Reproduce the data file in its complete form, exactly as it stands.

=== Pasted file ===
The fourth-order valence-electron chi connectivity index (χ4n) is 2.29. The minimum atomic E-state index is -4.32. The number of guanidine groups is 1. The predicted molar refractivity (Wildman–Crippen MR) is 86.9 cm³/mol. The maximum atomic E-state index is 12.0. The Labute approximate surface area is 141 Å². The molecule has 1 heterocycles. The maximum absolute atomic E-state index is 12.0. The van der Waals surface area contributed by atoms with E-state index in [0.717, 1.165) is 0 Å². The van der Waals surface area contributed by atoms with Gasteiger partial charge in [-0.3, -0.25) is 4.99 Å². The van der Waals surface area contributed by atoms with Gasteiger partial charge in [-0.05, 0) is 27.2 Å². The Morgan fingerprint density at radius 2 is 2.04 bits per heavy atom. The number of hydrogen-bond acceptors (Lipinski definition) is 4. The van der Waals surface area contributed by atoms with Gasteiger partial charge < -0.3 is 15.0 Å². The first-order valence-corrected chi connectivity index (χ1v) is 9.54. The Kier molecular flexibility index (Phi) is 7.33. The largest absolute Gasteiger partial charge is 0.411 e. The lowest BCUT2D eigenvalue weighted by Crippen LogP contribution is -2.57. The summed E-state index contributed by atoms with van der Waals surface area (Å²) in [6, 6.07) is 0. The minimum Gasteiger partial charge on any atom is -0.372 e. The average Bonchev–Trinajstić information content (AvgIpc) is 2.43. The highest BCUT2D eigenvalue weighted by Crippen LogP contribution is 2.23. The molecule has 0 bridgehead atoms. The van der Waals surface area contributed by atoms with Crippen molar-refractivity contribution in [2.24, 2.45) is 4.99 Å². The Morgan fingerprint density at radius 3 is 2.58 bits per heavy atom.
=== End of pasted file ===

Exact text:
The fourth-order valence-electron chi connectivity index (χ4n) is 2.29. The minimum atomic E-state index is -4.32. The number of guanidine groups is 1. The predicted molar refractivity (Wildman–Crippen MR) is 86.9 cm³/mol. The maximum atomic E-state index is 12.0. The Labute approximate surface area is 141 Å². The molecule has 1 heterocycles. The maximum absolute atomic E-state index is 12.0. The van der Waals surface area contributed by atoms with E-state index in [0.717, 1.165) is 0 Å². The van der Waals surface area contributed by atoms with Gasteiger partial charge in [-0.3, -0.25) is 4.99 Å². The van der Waals surface area contributed by atoms with Gasteiger partial charge in [-0.05, 0) is 27.2 Å². The Morgan fingerprint density at radius 2 is 2.04 bits per heavy atom. The number of hydrogen-bond acceptors (Lipinski definition) is 4. The van der Waals surface area contributed by atoms with Gasteiger partial charge < -0.3 is 15.0 Å². The first-order valence-corrected chi connectivity index (χ1v) is 9.54. The Kier molecular flexibility index (Phi) is 7.33. The largest absolute Gasteiger partial charge is 0.411 e. The lowest BCUT2D eigenvalue weighted by Crippen LogP contribution is -2.57. The summed E-state index contributed by atoms with van der Waals surface area (Å²) in [6, 6.07) is 0. The minimum Gasteiger partial charge on any atom is -0.372 e. The average Bonchev–Trinajstić information content (AvgIpc) is 2.43. The highest BCUT2D eigenvalue weighted by Crippen LogP contribution is 2.23. The molecule has 0 bridgehead atoms. The van der Waals surface area contributed by atoms with Crippen molar-refractivity contribution in [2.24, 2.45) is 4.99 Å². The Morgan fingerprint density at radius 3 is 2.58 bits per heavy atom.